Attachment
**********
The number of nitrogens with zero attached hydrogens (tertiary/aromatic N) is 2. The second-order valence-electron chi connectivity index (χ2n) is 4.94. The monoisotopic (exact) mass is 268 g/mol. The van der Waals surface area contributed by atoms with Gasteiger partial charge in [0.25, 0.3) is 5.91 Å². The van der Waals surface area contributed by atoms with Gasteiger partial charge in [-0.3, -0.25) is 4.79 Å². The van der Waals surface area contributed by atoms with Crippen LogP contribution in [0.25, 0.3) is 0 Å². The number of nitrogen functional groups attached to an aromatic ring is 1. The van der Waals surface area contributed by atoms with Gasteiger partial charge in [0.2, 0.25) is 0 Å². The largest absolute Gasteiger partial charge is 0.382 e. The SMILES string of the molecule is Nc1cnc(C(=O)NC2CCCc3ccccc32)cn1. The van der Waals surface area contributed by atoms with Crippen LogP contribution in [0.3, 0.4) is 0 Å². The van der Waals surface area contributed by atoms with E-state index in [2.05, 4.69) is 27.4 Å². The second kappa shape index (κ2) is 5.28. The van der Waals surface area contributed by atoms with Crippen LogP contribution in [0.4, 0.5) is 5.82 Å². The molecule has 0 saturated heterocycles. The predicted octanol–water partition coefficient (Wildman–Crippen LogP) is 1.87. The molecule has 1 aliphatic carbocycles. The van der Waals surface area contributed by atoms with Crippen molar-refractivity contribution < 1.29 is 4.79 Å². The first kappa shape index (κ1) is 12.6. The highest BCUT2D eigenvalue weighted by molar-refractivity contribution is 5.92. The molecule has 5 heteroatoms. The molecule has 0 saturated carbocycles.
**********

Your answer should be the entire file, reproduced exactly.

The number of nitrogens with zero attached hydrogens (tertiary/aromatic N) is 2. The second-order valence-electron chi connectivity index (χ2n) is 4.94. The monoisotopic (exact) mass is 268 g/mol. The van der Waals surface area contributed by atoms with Gasteiger partial charge in [0.25, 0.3) is 5.91 Å². The van der Waals surface area contributed by atoms with Gasteiger partial charge in [-0.3, -0.25) is 4.79 Å². The van der Waals surface area contributed by atoms with Crippen LogP contribution in [0.25, 0.3) is 0 Å². The number of nitrogen functional groups attached to an aromatic ring is 1. The van der Waals surface area contributed by atoms with Gasteiger partial charge in [0.2, 0.25) is 0 Å². The largest absolute Gasteiger partial charge is 0.382 e. The SMILES string of the molecule is Nc1cnc(C(=O)NC2CCCc3ccccc32)cn1. The van der Waals surface area contributed by atoms with Crippen LogP contribution in [0.3, 0.4) is 0 Å². The van der Waals surface area contributed by atoms with E-state index in [2.05, 4.69) is 27.4 Å². The second kappa shape index (κ2) is 5.28. The van der Waals surface area contributed by atoms with Crippen LogP contribution in [0.4, 0.5) is 5.82 Å². The molecule has 0 saturated heterocycles. The predicted octanol–water partition coefficient (Wildman–Crippen LogP) is 1.87. The molecule has 1 aliphatic carbocycles. The van der Waals surface area contributed by atoms with Crippen molar-refractivity contribution < 1.29 is 4.79 Å². The first kappa shape index (κ1) is 12.6. The highest BCUT2D eigenvalue weighted by molar-refractivity contribution is 5.92. The molecule has 5 heteroatoms. The molecule has 0 saturated carbocycles.